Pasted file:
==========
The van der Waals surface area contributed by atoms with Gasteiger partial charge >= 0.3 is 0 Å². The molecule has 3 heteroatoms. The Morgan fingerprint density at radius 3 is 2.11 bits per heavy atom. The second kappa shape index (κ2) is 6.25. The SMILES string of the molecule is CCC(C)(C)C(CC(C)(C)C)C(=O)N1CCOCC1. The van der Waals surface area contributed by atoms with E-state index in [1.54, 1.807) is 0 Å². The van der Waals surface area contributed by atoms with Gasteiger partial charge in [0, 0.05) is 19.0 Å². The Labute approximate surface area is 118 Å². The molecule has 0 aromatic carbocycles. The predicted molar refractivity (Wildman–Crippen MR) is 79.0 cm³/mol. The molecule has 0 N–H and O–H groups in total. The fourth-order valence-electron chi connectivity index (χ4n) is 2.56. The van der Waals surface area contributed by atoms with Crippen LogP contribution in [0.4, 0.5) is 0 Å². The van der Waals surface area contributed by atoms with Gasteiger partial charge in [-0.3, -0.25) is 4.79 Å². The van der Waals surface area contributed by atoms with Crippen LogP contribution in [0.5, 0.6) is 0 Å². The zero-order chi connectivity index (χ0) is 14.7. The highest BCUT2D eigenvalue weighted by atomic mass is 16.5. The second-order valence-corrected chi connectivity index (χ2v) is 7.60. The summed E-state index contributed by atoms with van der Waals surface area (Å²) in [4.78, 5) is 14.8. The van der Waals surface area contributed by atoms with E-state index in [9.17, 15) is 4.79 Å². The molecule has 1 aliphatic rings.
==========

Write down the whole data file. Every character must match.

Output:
The van der Waals surface area contributed by atoms with Gasteiger partial charge >= 0.3 is 0 Å². The molecule has 3 heteroatoms. The Morgan fingerprint density at radius 3 is 2.11 bits per heavy atom. The second kappa shape index (κ2) is 6.25. The SMILES string of the molecule is CCC(C)(C)C(CC(C)(C)C)C(=O)N1CCOCC1. The van der Waals surface area contributed by atoms with E-state index in [1.54, 1.807) is 0 Å². The van der Waals surface area contributed by atoms with Gasteiger partial charge in [0, 0.05) is 19.0 Å². The Labute approximate surface area is 118 Å². The molecule has 0 aromatic carbocycles. The predicted molar refractivity (Wildman–Crippen MR) is 79.0 cm³/mol. The molecule has 0 N–H and O–H groups in total. The fourth-order valence-electron chi connectivity index (χ4n) is 2.56. The van der Waals surface area contributed by atoms with Crippen LogP contribution in [0.4, 0.5) is 0 Å². The van der Waals surface area contributed by atoms with Gasteiger partial charge in [-0.3, -0.25) is 4.79 Å². The van der Waals surface area contributed by atoms with Crippen LogP contribution in [0.5, 0.6) is 0 Å². The zero-order chi connectivity index (χ0) is 14.7. The highest BCUT2D eigenvalue weighted by atomic mass is 16.5. The second-order valence-corrected chi connectivity index (χ2v) is 7.60. The summed E-state index contributed by atoms with van der Waals surface area (Å²) in [4.78, 5) is 14.8. The van der Waals surface area contributed by atoms with E-state index in [9.17, 15) is 4.79 Å². The molecule has 1 aliphatic rings.